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  • Writer's pictureCharlene Shaw

5 Impacts on the Housing Market from COP26

COP26 came and went but it has left asking what the findings mean for the housing market? Making net-zero goals a reality isn’t just down to real estate, but it would be naïve to think that it doesn’t have a huge part to play in it.

1. The built environment currently accounts for almost 40% of carbon emissions.

This means those city areas, such as London and Birmingham, need to aim to be more than just concrete jungles. In order to cool cities and help lessen air pollution, developers need to ensure they are also increasing green spaces and planting more trees. Simple things in the planning process can also help alleviate using excessive concrete. Sustainable drainage features and grass roofs are just two ideas that will go a long way in being more environmentally friendly.

There are considerable economic benefits from creating greener cities, such as healthier populations and more sustainability-linked jobs.

2. Building developments are responsible for 50% of raw materials consumed globally.

This percentage is huge. What’s even more concerning is that around 70% of buildings that will exist in 2050 have already been built. This means developers need to ensure that through their constructions, both past and present, they are contributing to the goal of cutting emissions by 50% by 2030 - and be net-zero by 2050 to keep in line with the Paris Agreement. Things like retrofitting are making building operations more energy efficient.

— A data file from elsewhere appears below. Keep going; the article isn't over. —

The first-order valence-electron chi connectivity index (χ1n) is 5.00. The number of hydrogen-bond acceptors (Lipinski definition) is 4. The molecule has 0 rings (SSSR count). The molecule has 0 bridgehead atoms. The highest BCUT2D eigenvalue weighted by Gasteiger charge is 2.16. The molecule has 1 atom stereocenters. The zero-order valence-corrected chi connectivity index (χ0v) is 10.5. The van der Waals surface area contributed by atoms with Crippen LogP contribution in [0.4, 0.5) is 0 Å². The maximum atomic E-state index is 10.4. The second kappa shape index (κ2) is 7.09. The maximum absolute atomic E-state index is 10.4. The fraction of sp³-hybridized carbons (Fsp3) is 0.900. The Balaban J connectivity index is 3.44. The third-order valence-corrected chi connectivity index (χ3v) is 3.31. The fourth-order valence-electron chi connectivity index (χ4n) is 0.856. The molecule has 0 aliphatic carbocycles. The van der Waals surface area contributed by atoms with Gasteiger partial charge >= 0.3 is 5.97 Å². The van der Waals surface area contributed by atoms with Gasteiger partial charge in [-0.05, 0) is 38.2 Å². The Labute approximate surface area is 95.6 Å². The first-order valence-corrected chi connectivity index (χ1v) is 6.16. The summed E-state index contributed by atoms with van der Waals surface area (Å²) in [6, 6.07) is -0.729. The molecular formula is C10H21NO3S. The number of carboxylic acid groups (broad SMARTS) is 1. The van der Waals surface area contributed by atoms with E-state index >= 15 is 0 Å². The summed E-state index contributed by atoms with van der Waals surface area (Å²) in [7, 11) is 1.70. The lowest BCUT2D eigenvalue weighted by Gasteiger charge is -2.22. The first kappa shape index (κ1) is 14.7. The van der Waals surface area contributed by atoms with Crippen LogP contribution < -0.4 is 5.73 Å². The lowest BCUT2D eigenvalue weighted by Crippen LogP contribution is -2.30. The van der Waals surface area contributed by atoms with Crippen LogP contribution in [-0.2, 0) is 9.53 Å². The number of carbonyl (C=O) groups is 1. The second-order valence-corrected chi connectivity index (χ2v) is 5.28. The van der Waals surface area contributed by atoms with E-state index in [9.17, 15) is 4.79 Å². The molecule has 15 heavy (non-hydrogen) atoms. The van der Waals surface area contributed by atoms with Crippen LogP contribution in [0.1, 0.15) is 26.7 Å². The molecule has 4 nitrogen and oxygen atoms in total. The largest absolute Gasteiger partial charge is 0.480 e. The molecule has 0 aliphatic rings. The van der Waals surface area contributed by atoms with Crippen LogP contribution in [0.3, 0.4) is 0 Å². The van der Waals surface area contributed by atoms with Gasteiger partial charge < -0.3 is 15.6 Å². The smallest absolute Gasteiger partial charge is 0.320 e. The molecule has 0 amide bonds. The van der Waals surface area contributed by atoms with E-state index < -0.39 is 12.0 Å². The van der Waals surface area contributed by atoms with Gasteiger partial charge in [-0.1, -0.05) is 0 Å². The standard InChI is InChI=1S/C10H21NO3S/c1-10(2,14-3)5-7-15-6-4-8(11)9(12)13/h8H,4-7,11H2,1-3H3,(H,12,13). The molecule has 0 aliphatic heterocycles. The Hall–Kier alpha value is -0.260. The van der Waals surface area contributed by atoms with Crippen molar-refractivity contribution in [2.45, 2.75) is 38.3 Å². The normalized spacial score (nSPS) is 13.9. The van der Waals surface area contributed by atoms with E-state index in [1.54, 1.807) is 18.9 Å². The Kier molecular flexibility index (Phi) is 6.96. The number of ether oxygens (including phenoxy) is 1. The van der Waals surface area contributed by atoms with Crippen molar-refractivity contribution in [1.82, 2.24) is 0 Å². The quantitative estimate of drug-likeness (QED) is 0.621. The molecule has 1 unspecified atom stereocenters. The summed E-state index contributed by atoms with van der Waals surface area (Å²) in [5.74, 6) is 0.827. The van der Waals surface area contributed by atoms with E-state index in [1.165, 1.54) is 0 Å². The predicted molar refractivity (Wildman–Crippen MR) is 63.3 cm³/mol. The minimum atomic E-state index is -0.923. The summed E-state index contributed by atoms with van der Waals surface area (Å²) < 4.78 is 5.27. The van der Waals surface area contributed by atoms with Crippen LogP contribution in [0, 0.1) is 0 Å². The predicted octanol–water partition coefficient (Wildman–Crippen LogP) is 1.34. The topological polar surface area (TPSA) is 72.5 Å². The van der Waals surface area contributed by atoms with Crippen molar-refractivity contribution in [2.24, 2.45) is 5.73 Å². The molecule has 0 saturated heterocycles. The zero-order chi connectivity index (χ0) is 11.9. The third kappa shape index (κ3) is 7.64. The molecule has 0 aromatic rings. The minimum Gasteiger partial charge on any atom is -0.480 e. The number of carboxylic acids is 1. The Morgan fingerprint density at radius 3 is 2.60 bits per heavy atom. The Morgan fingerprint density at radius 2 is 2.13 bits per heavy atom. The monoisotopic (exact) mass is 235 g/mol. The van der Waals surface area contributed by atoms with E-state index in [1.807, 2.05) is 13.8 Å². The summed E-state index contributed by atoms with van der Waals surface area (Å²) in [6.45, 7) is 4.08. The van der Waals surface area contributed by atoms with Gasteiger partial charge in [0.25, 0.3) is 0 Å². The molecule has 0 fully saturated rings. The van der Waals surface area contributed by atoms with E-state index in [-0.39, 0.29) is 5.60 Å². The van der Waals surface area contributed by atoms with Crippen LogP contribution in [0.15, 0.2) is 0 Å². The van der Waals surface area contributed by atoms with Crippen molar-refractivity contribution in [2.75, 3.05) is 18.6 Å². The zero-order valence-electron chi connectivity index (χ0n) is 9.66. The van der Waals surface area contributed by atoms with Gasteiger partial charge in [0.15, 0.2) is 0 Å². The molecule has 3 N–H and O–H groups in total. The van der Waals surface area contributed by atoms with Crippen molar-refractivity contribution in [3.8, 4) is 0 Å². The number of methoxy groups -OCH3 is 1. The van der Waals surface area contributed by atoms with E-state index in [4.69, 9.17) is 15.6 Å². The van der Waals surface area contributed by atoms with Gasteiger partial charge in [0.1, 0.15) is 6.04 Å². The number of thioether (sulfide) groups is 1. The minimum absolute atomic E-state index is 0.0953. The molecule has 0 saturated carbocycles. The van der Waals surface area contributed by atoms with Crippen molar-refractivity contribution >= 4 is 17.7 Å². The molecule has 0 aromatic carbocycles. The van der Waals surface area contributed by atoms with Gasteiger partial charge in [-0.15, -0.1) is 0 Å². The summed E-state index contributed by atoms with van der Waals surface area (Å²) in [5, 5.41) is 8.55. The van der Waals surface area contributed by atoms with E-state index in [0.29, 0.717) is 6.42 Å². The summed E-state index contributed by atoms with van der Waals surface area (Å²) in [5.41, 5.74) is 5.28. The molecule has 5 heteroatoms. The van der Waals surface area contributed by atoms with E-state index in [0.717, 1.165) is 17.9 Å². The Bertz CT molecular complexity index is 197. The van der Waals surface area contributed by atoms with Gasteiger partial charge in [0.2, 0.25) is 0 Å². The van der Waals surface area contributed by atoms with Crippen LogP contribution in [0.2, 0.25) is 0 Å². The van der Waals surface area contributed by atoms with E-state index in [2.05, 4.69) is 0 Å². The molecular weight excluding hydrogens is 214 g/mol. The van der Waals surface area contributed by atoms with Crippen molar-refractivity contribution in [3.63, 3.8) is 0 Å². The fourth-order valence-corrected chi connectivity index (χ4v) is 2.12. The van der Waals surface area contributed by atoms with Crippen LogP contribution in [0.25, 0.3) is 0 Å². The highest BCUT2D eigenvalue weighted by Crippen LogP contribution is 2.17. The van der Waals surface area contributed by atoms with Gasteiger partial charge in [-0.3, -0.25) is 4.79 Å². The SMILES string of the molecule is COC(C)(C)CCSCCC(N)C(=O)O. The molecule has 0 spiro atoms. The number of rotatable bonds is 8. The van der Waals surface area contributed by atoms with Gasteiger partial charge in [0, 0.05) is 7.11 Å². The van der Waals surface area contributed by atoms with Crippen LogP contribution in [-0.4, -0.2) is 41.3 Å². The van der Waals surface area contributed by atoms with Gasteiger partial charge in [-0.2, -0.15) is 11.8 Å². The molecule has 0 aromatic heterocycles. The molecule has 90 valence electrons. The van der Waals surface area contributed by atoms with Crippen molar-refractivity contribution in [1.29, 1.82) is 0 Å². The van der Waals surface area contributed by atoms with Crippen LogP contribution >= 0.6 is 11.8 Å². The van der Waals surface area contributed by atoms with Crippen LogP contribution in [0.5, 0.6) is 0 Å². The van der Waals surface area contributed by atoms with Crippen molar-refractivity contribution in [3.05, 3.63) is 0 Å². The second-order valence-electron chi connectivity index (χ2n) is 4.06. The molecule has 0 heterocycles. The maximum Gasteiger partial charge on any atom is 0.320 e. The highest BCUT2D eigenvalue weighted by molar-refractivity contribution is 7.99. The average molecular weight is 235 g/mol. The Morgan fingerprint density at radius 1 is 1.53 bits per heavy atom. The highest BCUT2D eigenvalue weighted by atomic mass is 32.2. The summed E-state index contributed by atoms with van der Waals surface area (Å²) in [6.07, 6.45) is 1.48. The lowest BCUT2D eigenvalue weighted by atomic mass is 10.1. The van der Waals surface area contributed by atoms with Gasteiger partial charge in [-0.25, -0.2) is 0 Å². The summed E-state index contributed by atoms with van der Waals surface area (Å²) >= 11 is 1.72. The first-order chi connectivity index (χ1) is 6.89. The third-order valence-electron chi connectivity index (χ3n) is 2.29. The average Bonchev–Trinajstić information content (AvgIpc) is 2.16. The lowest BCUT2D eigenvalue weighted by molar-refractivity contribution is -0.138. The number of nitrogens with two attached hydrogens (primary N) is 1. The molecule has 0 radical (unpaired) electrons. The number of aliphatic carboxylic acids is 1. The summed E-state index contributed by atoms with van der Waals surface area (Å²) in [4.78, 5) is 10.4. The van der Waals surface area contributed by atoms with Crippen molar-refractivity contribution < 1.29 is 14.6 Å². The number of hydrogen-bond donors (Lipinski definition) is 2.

Retrofitting is the addition of new technology or features to older systems. Circular economy principles around recycling materials, eliminating waste, and regenerating nature is also proving more popular.

3. Around 500 billion pounds of sustainable and green debt was issued globally in 2020.

It’s simple: Going green makes business sense.

34% of homeowners and 43% of investors have green leases in place, with them becoming more and more popular. Any buildings that aren’t proving to be moving more towards energy efficiency face a ‘brown discount’ with potentially lower rents and therefore, less profit for the landlords. Not only this, but landlords also risk longer vacancy periods compared to buildings that are considered more green.

4. The average UK household emits 2.7 tonnes of CO2 every year.

With the government aiming for all new homes to produce 80% less carbon than they do currently, by 2025, there really is such an emphasis on new builds being highly energy-efficient. The government has released schemes such as the Green Home Grants Scheme (July 2020) to help households become more energy-efficient. This scheme allowed homeowners to apply for and receive a voucher for up to £5k to help cover up to two-thirds of the cost of installing green upgrades. However, the scheme has now been scrapped with many calling it a huge failure. Time will tell what the government will do to fix this,

To read more about the failed scheme, click here.

5. Up to 8 million properties in England and Wales could be at risk of subsidence.

As the climate warms, the threat of ground collapse grows due to higher rainfall. Sinkholes from former working mines are becoming more common, meaning buyers must ensure they are receiving accurate land data during property transactions. However, this isn't the biggest concern for the UK:

The biggest challenge the UK faces in terms of the changing climate is the rising sea levels. Coastal flooding has been one of the highest priority risks in the UK for quite some time. Extreme rainfall results in a huge increase in surface, river and groundwater flooding. Alongside this, sea level rises and storms becoming more and more frequent which is affecting coastal towns specifically.


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